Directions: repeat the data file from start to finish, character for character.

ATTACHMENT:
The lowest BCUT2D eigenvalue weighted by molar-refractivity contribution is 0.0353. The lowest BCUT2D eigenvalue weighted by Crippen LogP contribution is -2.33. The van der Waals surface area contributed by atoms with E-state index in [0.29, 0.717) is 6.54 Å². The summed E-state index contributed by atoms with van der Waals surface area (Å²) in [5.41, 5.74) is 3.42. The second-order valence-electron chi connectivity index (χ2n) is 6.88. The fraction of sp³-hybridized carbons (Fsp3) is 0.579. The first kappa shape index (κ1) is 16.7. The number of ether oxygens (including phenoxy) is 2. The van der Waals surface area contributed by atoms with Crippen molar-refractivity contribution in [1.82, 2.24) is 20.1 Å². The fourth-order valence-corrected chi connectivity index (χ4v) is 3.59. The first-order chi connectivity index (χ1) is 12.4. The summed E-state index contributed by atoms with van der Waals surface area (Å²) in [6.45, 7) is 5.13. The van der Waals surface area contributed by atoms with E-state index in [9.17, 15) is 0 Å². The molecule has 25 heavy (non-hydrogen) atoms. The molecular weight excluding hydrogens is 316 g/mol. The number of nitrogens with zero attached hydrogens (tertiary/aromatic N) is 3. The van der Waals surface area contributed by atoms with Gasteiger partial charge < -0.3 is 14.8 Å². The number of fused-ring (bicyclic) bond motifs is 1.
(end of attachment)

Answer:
The lowest BCUT2D eigenvalue weighted by molar-refractivity contribution is 0.0353. The lowest BCUT2D eigenvalue weighted by Crippen LogP contribution is -2.33. The van der Waals surface area contributed by atoms with E-state index in [0.29, 0.717) is 6.54 Å². The summed E-state index contributed by atoms with van der Waals surface area (Å²) in [5.41, 5.74) is 3.42. The second-order valence-electron chi connectivity index (χ2n) is 6.88. The fraction of sp³-hybridized carbons (Fsp3) is 0.579. The first kappa shape index (κ1) is 16.7. The number of ether oxygens (including phenoxy) is 2. The van der Waals surface area contributed by atoms with Crippen molar-refractivity contribution in [1.82, 2.24) is 20.1 Å². The fourth-order valence-corrected chi connectivity index (χ4v) is 3.59. The first-order chi connectivity index (χ1) is 12.4. The summed E-state index contributed by atoms with van der Waals surface area (Å²) in [6.45, 7) is 5.13. The van der Waals surface area contributed by atoms with E-state index in [9.17, 15) is 0 Å². The molecule has 25 heavy (non-hydrogen) atoms. The molecular weight excluding hydrogens is 316 g/mol. The number of nitrogens with zero attached hydrogens (tertiary/aromatic N) is 3. The van der Waals surface area contributed by atoms with Gasteiger partial charge < -0.3 is 14.8 Å². The number of fused-ring (bicyclic) bond motifs is 1.